Stenders Quarry

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Stenders Quarry SSSI
Site of Special Scientific Interest
A fine Hart's-tongue Fern, Asplenium scolopendrium - geograph.org.uk - 1439635.jpg
Example - Hart's-tongue fern growing in the Forest of Dean
Stenders Quarry is located in Gloucestershire
Stenders Quarry
Shown within Gloucestershire
Area of Search Gloucestershire
Grid reference SO659183
Coordinates 51°51′46″N 2°29′45″W / 51.86269°N 2.49587°W / 51.86269; -2.49587Coordinates: 51°51′46″N 2°29′45″W / 51.86269°N 2.49587°W / 51.86269; -2.49587
Interest Biological/Geological
Area 2.8 ha (6.9 acres)
Notification 1966
Natural England website

Stenders Quarry (grid reference SO659183) is a 2.8-hectare (6.9-acre) biological and geological Site of Special Scientific Interest in the Forest of Dean Gloucestershire, notified in 1966 and renotified in 1990. The site is designated as an SSSI for its important geological features, although there is also a diversity of plants and animals recorded.[1][2]

The site is listed in the 'Forest of Dean Local Plan Review' as a Key Wildlife Site (KWS).[3]

Stenders Quarry is situated west of Mitcheldean and is on the south side of the Drybrook road. The site was known formerly as the Wilderness Cement Work Quarry. The Quarry, which was gradually extended during the second half of the nineteenth century, provided material for the cement works. Scully Grove Quarry SSSI which is situated to the north also provided material for the cement works.. The remains of an overhead tramway, which was built to carry the limestone across the road, can be seen on the eastern side of Stenders Quarry. Working stopped in 1918 and the Quarry became derelict.[4] The site is regularly used by geological students.[5]

The site is owned and managed by the Gloucestershire Wildlife Trust. It was purchased in 1974.

The site[edit]

The dip of the quarry is steep and shows a wide range of rock types. There are exposures of fossiliferous Lower Carboniferous limestone shales. Their junctions with the Old Red Sandstone and with part of the Lower Dolomite formation are visible. There are fossils in the rocks such as sea lilies, water fleas and shellfish.[5]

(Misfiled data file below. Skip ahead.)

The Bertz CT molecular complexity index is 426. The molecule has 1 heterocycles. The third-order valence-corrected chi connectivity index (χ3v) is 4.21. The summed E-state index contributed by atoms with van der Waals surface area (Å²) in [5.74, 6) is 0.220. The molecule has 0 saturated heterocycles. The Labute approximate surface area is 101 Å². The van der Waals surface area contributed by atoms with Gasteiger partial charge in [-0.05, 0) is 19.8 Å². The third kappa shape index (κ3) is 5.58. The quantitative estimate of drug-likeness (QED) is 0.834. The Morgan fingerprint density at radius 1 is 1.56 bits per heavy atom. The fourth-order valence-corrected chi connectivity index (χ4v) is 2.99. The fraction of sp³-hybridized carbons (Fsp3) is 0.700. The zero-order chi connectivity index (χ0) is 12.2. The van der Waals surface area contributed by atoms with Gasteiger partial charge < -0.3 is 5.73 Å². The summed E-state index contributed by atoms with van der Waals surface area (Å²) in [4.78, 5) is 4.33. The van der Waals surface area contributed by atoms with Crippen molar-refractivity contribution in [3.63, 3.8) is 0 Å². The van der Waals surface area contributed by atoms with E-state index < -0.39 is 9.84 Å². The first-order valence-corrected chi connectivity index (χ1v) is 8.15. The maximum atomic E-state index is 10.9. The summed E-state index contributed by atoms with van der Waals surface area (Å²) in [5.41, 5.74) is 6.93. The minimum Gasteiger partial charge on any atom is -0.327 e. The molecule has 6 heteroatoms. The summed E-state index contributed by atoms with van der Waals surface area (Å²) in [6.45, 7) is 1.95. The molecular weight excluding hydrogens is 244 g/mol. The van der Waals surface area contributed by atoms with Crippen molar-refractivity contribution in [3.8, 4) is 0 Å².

Plants, trees and shrubs[edit]

The shallow limestone soils have been colonised by a diversity of plants. These include Kidney Vetch, Cowslip, Yellow-wort, Ploughman's-spikenard (Inula conyza), Large Thyme (Thymus pulegioides), Blue Fleabane and the Common Spotted-orchid. Autumn Gentian blooms in the late summer. Ferns such as Black Spleenwort, Wall-rue and Hart's-tongue grow amongst the boulders. Ferns such as Lady-fern and Polypody are spread throughout the reserve. There is a rich variety of mosses and liverworts present.[5]

Part of the site is covered by Wild Cherry, Pendunculate Oak, Ash, Dogwood, Hawthorn, Grey Willow and Dog-rose.[5]

Birds and other species[edit]

Great Spotted Woodpecker, Goldcrest and numerous scrub-loving birds may be seen on the reserve. The site is sheltered and relatively sunny and such conditions encourage various grassland butterflies, notably the Marbled White. The site hosts various species of snails.[5]

Conservation[edit]

Regular scrub clearance is undertaken to maintain the grassy banks and rock exposures.[5]

Publications[edit]

  • Kelham, A, Sanderson, J, Doe, J, Edgeley-Smith, M, et al, 1979, 1990, 2002 editions, 'Nature Reserves of the Gloucestershire Trust for Nature Conservation/Gloucestershire Wildlife Trust'
  • 'Where to see Wildlife in the Forest of Dean', January 2012, Gloucestershire Wildlife Trust

References[edit]

SSSI Source[edit]

External links[edit]